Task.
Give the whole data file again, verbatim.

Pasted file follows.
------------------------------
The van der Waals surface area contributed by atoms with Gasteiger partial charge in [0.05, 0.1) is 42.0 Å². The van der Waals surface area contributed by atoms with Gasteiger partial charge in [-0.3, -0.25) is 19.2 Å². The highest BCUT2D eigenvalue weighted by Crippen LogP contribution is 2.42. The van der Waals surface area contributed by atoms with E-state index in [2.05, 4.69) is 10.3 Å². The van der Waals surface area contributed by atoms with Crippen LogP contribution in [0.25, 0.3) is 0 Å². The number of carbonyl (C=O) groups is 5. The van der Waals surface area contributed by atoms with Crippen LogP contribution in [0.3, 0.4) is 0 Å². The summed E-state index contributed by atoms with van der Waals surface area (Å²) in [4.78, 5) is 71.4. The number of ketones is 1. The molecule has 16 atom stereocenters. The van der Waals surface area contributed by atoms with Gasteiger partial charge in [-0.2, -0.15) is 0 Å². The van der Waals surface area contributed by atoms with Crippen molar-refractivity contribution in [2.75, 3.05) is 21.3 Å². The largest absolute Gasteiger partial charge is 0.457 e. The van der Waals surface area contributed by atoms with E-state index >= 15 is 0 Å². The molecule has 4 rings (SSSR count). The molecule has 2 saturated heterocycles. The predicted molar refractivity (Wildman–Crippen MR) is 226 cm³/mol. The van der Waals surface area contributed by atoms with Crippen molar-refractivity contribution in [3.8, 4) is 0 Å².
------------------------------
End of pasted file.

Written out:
The van der Waals surface area contributed by atoms with Gasteiger partial charge in [0.05, 0.1) is 42.0 Å². The van der Waals surface area contributed by atoms with Gasteiger partial charge in [-0.3, -0.25) is 19.2 Å². The highest BCUT2D eigenvalue weighted by Crippen LogP contribution is 2.42. The van der Waals surface area contributed by atoms with E-state index in [2.05, 4.69) is 10.3 Å². The van der Waals surface area contributed by atoms with Crippen LogP contribution in [0.25, 0.3) is 0 Å². The number of carbonyl (C=O) groups is 5. The van der Waals surface area contributed by atoms with Crippen LogP contribution in [0.3, 0.4) is 0 Å². The summed E-state index contributed by atoms with van der Waals surface area (Å²) in [4.78, 5) is 71.4. The number of ketones is 1. The molecule has 16 atom stereocenters. The van der Waals surface area contributed by atoms with Gasteiger partial charge in [-0.2, -0.15) is 0 Å². The van der Waals surface area contributed by atoms with Crippen molar-refractivity contribution in [2.75, 3.05) is 21.3 Å². The largest absolute Gasteiger partial charge is 0.457 e. The van der Waals surface area contributed by atoms with E-state index >= 15 is 0 Å². The molecule has 4 rings (SSSR count). The molecule has 2 saturated heterocycles. The predicted molar refractivity (Wildman–Crippen MR) is 226 cm³/mol. The van der Waals surface area contributed by atoms with Crippen molar-refractivity contribution in [3.8, 4) is 0 Å².